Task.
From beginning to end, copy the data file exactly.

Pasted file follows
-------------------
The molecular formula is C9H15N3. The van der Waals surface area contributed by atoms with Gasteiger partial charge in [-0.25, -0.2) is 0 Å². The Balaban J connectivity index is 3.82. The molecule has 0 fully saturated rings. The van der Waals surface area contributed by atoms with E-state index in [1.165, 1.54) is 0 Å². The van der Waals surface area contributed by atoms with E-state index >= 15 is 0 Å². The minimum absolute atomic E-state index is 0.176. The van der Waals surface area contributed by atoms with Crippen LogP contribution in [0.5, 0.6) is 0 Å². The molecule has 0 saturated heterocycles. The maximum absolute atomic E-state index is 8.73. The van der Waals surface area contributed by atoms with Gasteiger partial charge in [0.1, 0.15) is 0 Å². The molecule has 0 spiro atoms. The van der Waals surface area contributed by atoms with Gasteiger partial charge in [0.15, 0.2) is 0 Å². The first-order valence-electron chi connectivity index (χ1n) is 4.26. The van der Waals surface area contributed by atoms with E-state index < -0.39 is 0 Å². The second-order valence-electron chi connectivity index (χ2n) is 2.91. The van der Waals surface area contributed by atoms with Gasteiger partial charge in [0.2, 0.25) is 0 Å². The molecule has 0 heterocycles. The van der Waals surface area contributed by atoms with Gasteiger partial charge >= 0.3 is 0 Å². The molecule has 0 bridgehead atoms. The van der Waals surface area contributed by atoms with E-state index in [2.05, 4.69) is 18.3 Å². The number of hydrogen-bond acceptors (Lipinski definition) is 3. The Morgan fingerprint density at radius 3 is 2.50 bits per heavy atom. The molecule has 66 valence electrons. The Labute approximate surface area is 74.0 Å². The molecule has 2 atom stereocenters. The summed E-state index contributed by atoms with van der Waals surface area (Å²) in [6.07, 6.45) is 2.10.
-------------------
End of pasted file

The molecular formula is C9H15N3. The van der Waals surface area contributed by atoms with Gasteiger partial charge in [-0.25, -0.2) is 0 Å². The Balaban J connectivity index is 3.82. The molecule has 0 fully saturated rings. The van der Waals surface area contributed by atoms with E-state index in [1.165, 1.54) is 0 Å². The van der Waals surface area contributed by atoms with E-state index >= 15 is 0 Å². The minimum absolute atomic E-state index is 0.176. The van der Waals surface area contributed by atoms with Crippen LogP contribution in [0.5, 0.6) is 0 Å². The molecule has 0 saturated heterocycles. The maximum absolute atomic E-state index is 8.73. The van der Waals surface area contributed by atoms with Gasteiger partial charge in [0.1, 0.15) is 0 Å². The molecule has 0 spiro atoms. The van der Waals surface area contributed by atoms with Gasteiger partial charge in [0.15, 0.2) is 0 Å². The first-order valence-electron chi connectivity index (χ1n) is 4.26. The van der Waals surface area contributed by atoms with E-state index < -0.39 is 0 Å². The second-order valence-electron chi connectivity index (χ2n) is 2.91. The van der Waals surface area contributed by atoms with Gasteiger partial charge in [0.2, 0.25) is 0 Å². The molecule has 0 heterocycles. The van der Waals surface area contributed by atoms with Gasteiger partial charge >= 0.3 is 0 Å². The molecule has 0 bridgehead atoms. The van der Waals surface area contributed by atoms with E-state index in [2.05, 4.69) is 18.3 Å². The number of hydrogen-bond acceptors (Lipinski definition) is 3. The Morgan fingerprint density at radius 3 is 2.50 bits per heavy atom. The molecule has 66 valence electrons. The Labute approximate surface area is 74.0 Å². The molecule has 2 atom stereocenters. The summed E-state index contributed by atoms with van der Waals surface area (Å²) in [6.07, 6.45) is 2.10.